Having grown up in New Jersey for most of my life, I will attest to three things as far as driving through my state is concerned:

1. Your sense of direction will only be useful about half of the time. Certain roads claim to run north/south, but actually run east/west -- Route 73, Route 287 (in the Plainfield-Perth Amboy region), etc. Also, just because you think you're going the right way doesn't mean you are. Near Trenton, 95 South and 295 North are the same road.

2. Road signs are only reliable about half the time. Anyone who drives south on Route 18 to get out of Rutgers University knows that the sign to get on Route 1 South is hidden behind several large trees and is halfway down the onramp; you only ever get warning for Route 1 North. Also, when I was getting off exit 57 of 295 the other day, getting onto 206, the ramp curved to the left, but the usual sign indicating to go left had fallen, and was pointing right, straight into a soundproofing wall.

3. Asking people for directions will only work about half the time. Most people in New Jersey don't know how to give directions -- with all those jughandles, circles, cloverleafs, and random left turn lanes in the right lane, who could understand them? "Go south on 73 west, stay to your right, make the next left, etc. etc. etc..." The most reliable people to get directions from are gas station attendants, business owners, and farmers -- they're the most willing to help you out of the state--I mean, to help you. And even then, don't ask them the whole way -- ask them how to get to a major highway. And pay attention when they say "the easiest way to get there is...". No matter how convoluted it is.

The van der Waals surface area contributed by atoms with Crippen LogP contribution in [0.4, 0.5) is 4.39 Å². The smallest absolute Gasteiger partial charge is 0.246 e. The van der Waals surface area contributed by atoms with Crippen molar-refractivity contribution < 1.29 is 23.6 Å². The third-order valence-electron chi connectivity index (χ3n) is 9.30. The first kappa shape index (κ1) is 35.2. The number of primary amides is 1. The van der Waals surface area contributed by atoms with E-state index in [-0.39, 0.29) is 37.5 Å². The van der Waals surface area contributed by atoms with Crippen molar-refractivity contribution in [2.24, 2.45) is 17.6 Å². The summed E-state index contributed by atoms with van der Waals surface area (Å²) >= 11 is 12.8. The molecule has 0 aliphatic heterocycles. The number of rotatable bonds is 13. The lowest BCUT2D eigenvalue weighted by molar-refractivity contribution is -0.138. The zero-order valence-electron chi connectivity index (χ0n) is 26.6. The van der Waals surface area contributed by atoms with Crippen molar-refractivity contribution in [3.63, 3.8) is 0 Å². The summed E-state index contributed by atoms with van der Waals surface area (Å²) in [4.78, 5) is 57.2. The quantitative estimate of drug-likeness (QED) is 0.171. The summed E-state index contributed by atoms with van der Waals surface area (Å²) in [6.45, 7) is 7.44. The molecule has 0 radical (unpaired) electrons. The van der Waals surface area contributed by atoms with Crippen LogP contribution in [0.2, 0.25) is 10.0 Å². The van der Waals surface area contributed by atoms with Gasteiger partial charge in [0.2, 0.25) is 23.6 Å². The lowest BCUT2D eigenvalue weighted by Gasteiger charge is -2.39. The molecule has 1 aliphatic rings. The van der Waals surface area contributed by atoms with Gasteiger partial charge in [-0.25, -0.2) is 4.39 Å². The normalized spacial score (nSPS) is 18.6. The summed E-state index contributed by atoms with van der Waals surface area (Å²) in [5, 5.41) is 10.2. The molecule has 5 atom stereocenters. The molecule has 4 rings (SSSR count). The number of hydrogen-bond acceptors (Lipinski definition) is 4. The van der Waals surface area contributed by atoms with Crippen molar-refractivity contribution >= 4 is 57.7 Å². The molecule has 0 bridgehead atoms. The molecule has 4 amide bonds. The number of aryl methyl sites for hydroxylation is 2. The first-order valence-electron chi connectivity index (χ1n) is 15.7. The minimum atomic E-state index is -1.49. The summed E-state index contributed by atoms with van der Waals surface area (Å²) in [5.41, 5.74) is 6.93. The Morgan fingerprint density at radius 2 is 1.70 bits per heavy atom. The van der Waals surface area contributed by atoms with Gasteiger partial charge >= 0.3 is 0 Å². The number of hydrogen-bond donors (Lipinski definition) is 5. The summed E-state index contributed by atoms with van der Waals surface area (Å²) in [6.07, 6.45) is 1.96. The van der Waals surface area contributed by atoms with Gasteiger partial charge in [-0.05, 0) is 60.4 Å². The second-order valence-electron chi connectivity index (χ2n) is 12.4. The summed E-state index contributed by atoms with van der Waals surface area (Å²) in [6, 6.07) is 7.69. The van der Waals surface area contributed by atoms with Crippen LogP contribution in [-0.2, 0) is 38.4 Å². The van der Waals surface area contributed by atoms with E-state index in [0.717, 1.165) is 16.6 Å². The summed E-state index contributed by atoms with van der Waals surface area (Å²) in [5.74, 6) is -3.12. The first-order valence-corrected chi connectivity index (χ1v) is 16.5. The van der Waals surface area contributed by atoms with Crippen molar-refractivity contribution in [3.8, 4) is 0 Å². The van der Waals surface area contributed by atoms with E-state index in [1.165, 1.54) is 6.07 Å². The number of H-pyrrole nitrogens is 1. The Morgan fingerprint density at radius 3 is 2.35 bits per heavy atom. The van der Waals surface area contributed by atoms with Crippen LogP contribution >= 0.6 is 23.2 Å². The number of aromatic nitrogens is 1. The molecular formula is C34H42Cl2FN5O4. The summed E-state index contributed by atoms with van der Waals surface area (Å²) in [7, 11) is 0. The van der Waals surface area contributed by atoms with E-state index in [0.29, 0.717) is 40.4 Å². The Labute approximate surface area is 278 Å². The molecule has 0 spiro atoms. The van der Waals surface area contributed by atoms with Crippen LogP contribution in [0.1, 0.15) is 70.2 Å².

Driving in New Jersey is easy -- take away all sense of logic and left turns, and you've got it. Oh, and don't wear your seat belt, and keep your middle finger up at all times.

Incidentally, things Tannor forgot to mention in New Jersey that are neat: